Eventually, the practice of debuting new music as an exclusive, or at just a few strategic spots on the internet, will become so commonplace that we’ll stop writing articles like this. However, the trend is still strengthening, and this latest album debut is noteworthy — in part because it’s The Pixies, and in part because the single (“Bagboy”) was immediately released on BitTorrent (as well as on the band’s own TopSpin-powered page and on YouTube).
In many minds, BitTorrent differs from iTunes, Spotify, NPR, or anyplace else where new music exclusives appear these days, because it’s a peer-to-peer file-sharing network. Those are supposed to be bad for people who want to sell music, and yet every time a Pixies fan downloads this MP3 from BitTorrent, they will
- Use their BitTorrent client for the first time in a while,
- Have another reason to use BitTorrent if they already use it anyway,
- Upgrade their BitTorrent client to the latest version, or
- Install BitTorrent for the very first time.
However, BitTorrent launched a music store two months ago that allows bands to sell music from within a .torrent bundle, so perhaps the notion of premiering new songs there isn’t as crazy as it sounds, from a “selling downloads” perspective. In this case, in order to get the Pixies’ full Coachella set, all you have to pay with is a valid email address. However, another band could just as easily ask BitTorrent to make you pay BitCoins, dollars, Facebook likes, or anything else in order to receive an unlock key.
Pixies fans — eager for the Pixies “Bagboy” download as well as the bonus material that comes along with it if you enter an email address (a live version of “Where Is My Mind” and the entire Coachella 2004 set) — will have a reason to fire up BitTorrent. And that is why BitTorrent, like these other outlets, is competing ever-more-intensely for these exclusives.
Public Enemy also debuted a new single called “Get Up Stand Up” on BitTorrent on June 19, also in return for an email address. In that case, fans received the single, music videos, outtakes, and 37 never-before-released stems from the single, suitable for remixing.
We downloaded the “Bagboy” .torrent just now, and which took quite a while (the bundle is 24.8 MB) — around 20 minutes. And as we were downloading it, of course, our BitTorrent client was uploading it to other users, because that’s how BitTorrent works (as does Spotify, which is no surprise because its CEO Daniel Ek used to be in charge of the leading BitTorrent client, µTorrent).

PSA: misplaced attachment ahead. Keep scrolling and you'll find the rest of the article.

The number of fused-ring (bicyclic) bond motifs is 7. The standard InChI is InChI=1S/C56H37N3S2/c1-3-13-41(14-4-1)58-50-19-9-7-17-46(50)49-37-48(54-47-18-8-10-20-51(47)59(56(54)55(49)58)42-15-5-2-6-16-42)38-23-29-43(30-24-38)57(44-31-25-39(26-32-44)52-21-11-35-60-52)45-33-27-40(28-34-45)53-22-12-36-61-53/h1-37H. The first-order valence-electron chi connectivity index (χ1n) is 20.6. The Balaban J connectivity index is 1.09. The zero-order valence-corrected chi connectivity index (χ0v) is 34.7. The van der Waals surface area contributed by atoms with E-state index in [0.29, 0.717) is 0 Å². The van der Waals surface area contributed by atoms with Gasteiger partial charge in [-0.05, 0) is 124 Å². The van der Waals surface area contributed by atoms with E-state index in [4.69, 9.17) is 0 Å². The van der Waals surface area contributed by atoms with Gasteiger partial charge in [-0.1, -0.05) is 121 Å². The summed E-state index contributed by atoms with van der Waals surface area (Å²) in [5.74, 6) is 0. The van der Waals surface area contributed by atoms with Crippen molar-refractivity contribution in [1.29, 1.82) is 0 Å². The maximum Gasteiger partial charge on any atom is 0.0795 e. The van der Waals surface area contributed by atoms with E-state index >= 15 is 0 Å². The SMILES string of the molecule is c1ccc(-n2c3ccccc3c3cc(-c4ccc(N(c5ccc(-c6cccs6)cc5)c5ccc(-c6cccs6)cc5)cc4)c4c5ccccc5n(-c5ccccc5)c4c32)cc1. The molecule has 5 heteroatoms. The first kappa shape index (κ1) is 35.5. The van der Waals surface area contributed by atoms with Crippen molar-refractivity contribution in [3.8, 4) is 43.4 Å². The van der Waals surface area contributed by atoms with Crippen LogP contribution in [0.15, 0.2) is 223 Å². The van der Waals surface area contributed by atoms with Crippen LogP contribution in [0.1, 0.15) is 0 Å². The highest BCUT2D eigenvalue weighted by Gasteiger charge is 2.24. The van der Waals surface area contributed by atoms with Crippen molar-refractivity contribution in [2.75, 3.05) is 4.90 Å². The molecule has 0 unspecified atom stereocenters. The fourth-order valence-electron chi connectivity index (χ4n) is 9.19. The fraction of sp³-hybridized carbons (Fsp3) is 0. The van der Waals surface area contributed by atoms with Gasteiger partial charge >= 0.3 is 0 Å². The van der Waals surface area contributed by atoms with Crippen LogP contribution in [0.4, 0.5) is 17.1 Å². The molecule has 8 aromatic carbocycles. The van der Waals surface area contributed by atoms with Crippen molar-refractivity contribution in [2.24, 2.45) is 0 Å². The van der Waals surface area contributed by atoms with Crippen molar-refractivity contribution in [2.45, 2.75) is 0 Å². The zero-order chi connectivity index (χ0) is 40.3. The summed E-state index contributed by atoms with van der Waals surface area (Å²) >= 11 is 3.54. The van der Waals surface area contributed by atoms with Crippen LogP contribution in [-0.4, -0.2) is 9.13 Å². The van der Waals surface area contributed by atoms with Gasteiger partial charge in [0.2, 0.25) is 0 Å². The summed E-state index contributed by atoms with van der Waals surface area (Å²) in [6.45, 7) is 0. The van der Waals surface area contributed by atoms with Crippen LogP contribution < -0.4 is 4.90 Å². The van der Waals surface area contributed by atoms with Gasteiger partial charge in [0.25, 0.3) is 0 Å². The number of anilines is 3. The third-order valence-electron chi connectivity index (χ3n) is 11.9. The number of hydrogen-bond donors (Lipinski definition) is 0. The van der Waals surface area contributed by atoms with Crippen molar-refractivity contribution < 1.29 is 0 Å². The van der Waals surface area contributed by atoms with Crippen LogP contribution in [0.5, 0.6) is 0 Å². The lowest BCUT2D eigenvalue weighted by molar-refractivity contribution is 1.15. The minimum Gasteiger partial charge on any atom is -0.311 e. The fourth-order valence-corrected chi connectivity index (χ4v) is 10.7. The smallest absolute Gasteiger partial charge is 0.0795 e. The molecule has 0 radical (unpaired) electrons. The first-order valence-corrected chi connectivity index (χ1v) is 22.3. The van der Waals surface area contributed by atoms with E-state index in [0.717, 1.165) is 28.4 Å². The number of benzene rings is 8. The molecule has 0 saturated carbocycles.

Once you get it, the “Bagboy” single is a 320 Kbps MP3 file suitable for playing on non-internet devices. If you don’t want to go to all the trouble of dealing with the BitTorrent stuff and just want to hear the single, here it is on YouTube, and here it is via the Pixies’ own TopSpin player (also with a download in exchange for an email):
So, how does it sound? Overall, “Bagboy” is being well-received, according to Pixies guitarist Joey Santiago‘s Facebook page (that I am Facebook friends with him is one of my major social media achievements), and YouTube commenters.
Bassist and vocalist Kim Deal recently left the formerly-reunited band to focus on her band, The Breeders. To my ear, she appears singing on the chorus of this song, and possibly on bass, although as of this morning, Pixies fans and commenters are still debating that.
I agree, it does sound a bit like Kim. But it’s my good friend Jeremy Dubs, one of the best people I’ve had the pleasure to know, both socially and professionally.
Kim Deal is not on the track, a publicist confirms. Frank Black collaborator Jeremy Dubs played bass, and Joey Santiago, David Lovering, and Dubs did the backing vocals.
So basically, guitarist Joey Santiago, new bassist Jeremy Dubs, or drummer David Lovering — or some Pro Tools version of one of them or even two or three of them combined — appears to play “Kim Deal” on this track.
In an unrelated statement, lead singer Black Francis/Frank Black/Charles Michael Kittredge Thompson IV disproved our initial theory that the song is about bloggers:
The lyrics, coincidentally, were composed at a Starbucks Coffee in Harvard Square in Cambridge, about a hundred feet from where, 25 years ago, I composed some of the lyrics to an old Pixies song called Break My Body. … The music for the song has been around for a few years. There are some demos I made with Joey (Santiago) and David (Lovering) a few years ago in Los Angeles, related to a film idea that still has yet to see the light of day, although work on the music continued. So a lot of the musical idea had been kicking around for awhile. It’s pretty simple, kind of a blues-based, two-note kind of thing, really.